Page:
Convicted D.C. sniper John Allen Muhammad – senior partner in an unprecedented reign of terror that resulted in 19 shootings and 13 deaths last fall – will be executed, a jury determined this morning.
Jurors in Virginia Beach, Va., handed down the death sentence after finding the 42-year-old Army veteran guilty of capital murder, conspiracy and use of a firearm to commit a felony in the first of two trials over the Beltway sniper killings.
After six-and-a-half hours of deliberation, the jury concluded Muhammad used a rifle, a beat-up car and a teen-ager who idolized him to kill randomly and to terrorize the Washington, D.C., area last fall. The particular case centered on the death of Dean Harold Meyers at a Manassas, Va., gas station.
John Allen Muhammad
In determining whether to deliver the death penalty, jurors heard testimony from members of the Meyers family. At a press conference earlier today, Meyers’ brother called for the death penalty.
“I must say that I can’t think of too many more heinous crimes than this one,” Robert Meyers said.
Meyers told reporters that even a death sentence would not bring closure to his family’s ordeal.
“I would really doubt that full closure ever comes because there’s always an open wound remaining,” he said.
The victim’s nephew, Larry Meyers Jr., also expressed gratitude over the guilty verdict, but left the sentencing decision up to jurors.
“God put government in there to do that job, and we have the confidence in them to do it. We’re not pro-death penalty, but we’re not against it either. Whatever the verdict is, we’re going to be pretty happy with it, I’m sure,” Larry Meyers Jr. told Fox News.
Jurors also weighed evidence presented by prosecutors that Muhammad attempted to escape from the Prince William County Jail on March 23. Defense lawyers called the evidence flimsy.
Muhammad and his 18-year-old companion, Lee Boyd Malvo, each were accused of two capital murder counts – one alleging they killed more than one person in a three-year period and the other, filed under a post-9-11 anti-terrorism law that alleged they terrorized the Washington, D.C., area in the fall of 2002.
Muhammad was the first person tried under that new law.
Police have linked the two men to 19 shootings, which resulted in 13 deaths in Alabama, Georgia, Louisiana, Maryland, Virginia and Washington, D.C.
The pair were also charged with extortion in regards to their solicitation of $10 million from the government.
John Lee Muhammad and Lee Boyd Malvo
Muhammad and Malvo were arrested Oct. 24, 2002 at a rest stop near Myersville, Md., about 45 miles northwest of the nation’s capital. They were found asleep inside the blue 1990 Chevy Caprice outfitted as a killing machine, with a hole in the car’s trunk to allow someone to shoot from it.
A Bushmaster .223-caliber rifle, a scope and a tripod were recovered from Muhammad’s car. Ballistics matched the rifle to that used in the 13 sniper shootings. Prosecutors earlier revealed Malvo’s fingerprints were on the rifle and during Muhammad’s trial presented no evidence that he had fired the weapon. Instead, they portrayed Muhammad as being the “captain of a killing team” who manipulated Malvo into carrying out the slayings.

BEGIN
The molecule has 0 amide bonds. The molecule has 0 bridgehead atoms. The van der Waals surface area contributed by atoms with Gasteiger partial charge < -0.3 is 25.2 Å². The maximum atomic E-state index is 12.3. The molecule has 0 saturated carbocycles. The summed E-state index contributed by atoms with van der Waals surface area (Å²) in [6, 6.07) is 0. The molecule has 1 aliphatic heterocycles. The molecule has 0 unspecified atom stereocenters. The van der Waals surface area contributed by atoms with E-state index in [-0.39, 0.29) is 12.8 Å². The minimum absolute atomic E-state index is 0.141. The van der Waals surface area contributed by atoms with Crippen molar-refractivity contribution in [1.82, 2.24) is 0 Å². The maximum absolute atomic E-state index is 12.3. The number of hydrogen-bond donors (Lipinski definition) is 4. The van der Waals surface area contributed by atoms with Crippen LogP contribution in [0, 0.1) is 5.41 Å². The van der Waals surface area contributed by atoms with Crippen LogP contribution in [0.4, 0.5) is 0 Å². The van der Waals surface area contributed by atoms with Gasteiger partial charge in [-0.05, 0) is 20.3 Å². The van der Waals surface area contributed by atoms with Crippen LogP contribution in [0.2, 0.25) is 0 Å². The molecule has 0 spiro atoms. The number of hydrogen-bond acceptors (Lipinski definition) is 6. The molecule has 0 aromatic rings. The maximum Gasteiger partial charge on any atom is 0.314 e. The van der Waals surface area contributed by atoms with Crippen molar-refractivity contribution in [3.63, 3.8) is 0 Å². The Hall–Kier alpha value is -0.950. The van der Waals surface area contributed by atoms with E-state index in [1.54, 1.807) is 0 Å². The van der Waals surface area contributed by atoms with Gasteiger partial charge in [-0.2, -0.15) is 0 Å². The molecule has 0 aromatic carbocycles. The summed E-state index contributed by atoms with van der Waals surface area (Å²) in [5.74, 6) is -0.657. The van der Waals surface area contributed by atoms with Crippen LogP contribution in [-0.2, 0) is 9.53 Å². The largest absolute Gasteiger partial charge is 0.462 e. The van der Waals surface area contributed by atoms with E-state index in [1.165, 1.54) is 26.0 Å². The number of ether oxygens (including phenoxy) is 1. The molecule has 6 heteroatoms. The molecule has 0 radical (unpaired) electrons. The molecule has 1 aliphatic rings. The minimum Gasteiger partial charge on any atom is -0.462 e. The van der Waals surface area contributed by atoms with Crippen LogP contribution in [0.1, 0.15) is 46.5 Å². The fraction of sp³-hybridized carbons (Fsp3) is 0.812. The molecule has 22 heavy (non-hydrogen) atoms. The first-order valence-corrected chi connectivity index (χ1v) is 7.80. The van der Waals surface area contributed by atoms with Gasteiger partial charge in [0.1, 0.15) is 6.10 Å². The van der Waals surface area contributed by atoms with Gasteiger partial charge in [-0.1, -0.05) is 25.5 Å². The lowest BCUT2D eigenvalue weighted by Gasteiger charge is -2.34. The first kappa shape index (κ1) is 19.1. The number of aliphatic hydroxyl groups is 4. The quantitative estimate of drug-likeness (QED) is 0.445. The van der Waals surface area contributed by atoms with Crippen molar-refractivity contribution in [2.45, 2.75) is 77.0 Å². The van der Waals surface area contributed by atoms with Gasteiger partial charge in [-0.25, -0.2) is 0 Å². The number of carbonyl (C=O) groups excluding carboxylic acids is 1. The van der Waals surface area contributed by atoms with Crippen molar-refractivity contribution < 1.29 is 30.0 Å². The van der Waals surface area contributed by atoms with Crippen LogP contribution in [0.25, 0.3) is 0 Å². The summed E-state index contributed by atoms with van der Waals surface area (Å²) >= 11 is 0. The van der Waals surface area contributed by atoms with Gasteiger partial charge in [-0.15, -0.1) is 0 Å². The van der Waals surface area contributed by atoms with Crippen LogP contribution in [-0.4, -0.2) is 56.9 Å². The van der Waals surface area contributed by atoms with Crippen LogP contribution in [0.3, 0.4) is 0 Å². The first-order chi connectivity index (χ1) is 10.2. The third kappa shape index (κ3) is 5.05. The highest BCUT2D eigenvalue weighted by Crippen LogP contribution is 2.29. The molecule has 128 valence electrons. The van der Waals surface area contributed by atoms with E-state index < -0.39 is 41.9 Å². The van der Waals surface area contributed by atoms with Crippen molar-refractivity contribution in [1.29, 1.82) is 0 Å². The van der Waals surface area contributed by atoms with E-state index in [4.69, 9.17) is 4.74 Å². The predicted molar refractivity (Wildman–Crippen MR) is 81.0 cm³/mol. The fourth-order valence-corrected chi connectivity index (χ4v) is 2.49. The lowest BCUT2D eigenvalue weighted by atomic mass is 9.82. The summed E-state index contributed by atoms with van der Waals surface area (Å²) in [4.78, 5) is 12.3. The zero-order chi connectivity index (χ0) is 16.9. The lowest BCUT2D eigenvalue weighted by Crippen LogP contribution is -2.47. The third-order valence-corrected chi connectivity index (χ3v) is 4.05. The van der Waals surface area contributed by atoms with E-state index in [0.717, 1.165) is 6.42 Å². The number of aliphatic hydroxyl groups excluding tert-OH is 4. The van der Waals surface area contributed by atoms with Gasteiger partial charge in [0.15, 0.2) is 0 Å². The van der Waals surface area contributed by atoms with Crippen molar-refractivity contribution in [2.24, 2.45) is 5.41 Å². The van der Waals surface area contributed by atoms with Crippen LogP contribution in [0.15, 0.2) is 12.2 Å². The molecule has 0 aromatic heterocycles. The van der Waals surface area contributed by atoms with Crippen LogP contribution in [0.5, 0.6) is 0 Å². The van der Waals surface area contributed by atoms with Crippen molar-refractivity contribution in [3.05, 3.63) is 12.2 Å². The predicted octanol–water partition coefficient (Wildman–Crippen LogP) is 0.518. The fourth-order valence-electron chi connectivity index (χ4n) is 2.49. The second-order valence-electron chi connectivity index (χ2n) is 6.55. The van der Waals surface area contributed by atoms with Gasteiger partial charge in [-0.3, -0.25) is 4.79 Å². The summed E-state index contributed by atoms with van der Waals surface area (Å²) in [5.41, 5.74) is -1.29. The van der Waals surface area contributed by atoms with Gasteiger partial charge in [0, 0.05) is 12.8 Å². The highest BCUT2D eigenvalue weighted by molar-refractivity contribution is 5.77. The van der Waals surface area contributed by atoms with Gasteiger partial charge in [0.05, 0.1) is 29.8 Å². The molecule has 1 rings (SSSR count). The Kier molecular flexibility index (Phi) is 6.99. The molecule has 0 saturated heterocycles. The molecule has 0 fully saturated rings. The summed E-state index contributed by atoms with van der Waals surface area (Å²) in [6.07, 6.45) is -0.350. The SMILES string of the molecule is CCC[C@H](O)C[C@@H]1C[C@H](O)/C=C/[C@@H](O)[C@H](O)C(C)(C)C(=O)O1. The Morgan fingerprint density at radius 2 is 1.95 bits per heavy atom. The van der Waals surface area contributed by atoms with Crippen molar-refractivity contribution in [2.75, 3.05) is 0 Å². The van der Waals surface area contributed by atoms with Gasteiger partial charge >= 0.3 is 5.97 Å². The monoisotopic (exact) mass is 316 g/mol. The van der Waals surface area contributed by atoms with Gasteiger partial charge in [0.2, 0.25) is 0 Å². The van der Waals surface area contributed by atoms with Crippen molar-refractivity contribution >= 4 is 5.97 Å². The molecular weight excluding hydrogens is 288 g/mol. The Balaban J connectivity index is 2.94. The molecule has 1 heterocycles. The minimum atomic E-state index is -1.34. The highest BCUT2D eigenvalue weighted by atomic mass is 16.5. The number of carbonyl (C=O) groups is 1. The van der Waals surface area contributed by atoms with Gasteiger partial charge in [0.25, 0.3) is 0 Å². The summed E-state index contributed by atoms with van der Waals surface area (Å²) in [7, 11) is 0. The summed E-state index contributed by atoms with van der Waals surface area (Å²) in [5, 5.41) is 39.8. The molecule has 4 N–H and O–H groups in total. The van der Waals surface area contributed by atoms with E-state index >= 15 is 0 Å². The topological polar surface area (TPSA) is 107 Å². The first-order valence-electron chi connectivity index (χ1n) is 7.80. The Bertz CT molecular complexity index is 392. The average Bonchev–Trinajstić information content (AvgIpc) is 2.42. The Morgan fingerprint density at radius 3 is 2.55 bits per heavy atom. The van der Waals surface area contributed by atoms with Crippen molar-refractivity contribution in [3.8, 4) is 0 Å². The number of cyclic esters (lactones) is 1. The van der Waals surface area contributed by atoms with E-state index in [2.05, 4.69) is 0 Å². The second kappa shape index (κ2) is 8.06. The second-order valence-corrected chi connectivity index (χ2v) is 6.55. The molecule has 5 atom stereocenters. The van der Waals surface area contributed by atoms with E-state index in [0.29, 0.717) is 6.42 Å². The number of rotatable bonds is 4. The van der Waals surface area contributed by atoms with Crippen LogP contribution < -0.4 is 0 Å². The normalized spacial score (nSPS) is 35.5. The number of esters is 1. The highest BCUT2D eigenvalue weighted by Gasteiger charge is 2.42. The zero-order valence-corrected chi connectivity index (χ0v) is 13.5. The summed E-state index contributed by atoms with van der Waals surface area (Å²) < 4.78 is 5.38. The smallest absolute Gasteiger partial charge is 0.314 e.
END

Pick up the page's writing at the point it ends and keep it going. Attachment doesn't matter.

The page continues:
Both Muhammad and Malvo were known to speak sympathetically about the men who attacked the United States on Sept. 11, but neither man was believed to be directly associated with any terrorists groups.
Muhammad is a member of Louis Farrakhan’s Muslim sect, the Nation of Islam, known for its belief that blacks eventually will rule in a new world free from the “white devils” created by an evil black scientist. The former John Allen Williams officially changed his surname to Muhammad on April 23, 2001.
Meanwhile, testimony is under way in Malvo’s trial in nearby Chesapeake, Va. He is charged in the Oct. 14, 2002, slaying of Linda Franklin outside a Home Depot store.
Malvo’s lawyers maintain he is innocent by reason of insanity because he was brainwashed by Muhammad, whom he looked up to as father figure. During opening arguments Thursday, lawyers showed jurors a photograph of Malvo holding a Bible and painted the picture of a young man who is a victim of his unhappy upbringing in Jamaica.
Prosecutors will present what they describe as overwhelming evidence against Malvo, including DNA and fingerprint evidence and a confession to police in which he allegedly bragged about the shootings, including the fatal shooting of Franklin.
John Malvo and John Muhammad
WorldNetDaily reported Malvo appeared to be a reluctant Muslim, slowly “pulled into the evil” that Muhammad planned, according to the chaplain of a homeless shelter in Washington state near the Canadian border where the two men stayed in the fall of 2001.
“My deepest sympathies for the boy,” said Ron Todd, a pastor at Lighthouse Mission. “But if he reached the point where, either out of fear or the thrill of the moment, he not only put his fingerprints on a clip but actually pulled the trigger, then he deserves the same that Muhammad is getting.”
Muhammad met Malvo on the Caribbean island of Antigua, where he had fled after abducting his three children from his ex-wife, Mildred Muhammad, March 27, 2000.
Malvo’s mother, Una James, was a customer of Muhammad’s business trafficking false passports and immigration visas, according to the Seattle Times. James used the false papers to enter Florida, intending to retrieve Malvo after she got settled.
In the meantime, the teen, left by himself, gravitated to Muhammad. Despite James’ subsequent efforts to take back her son, with the help of police, Malvo stayed with Muhammad until the two were caught.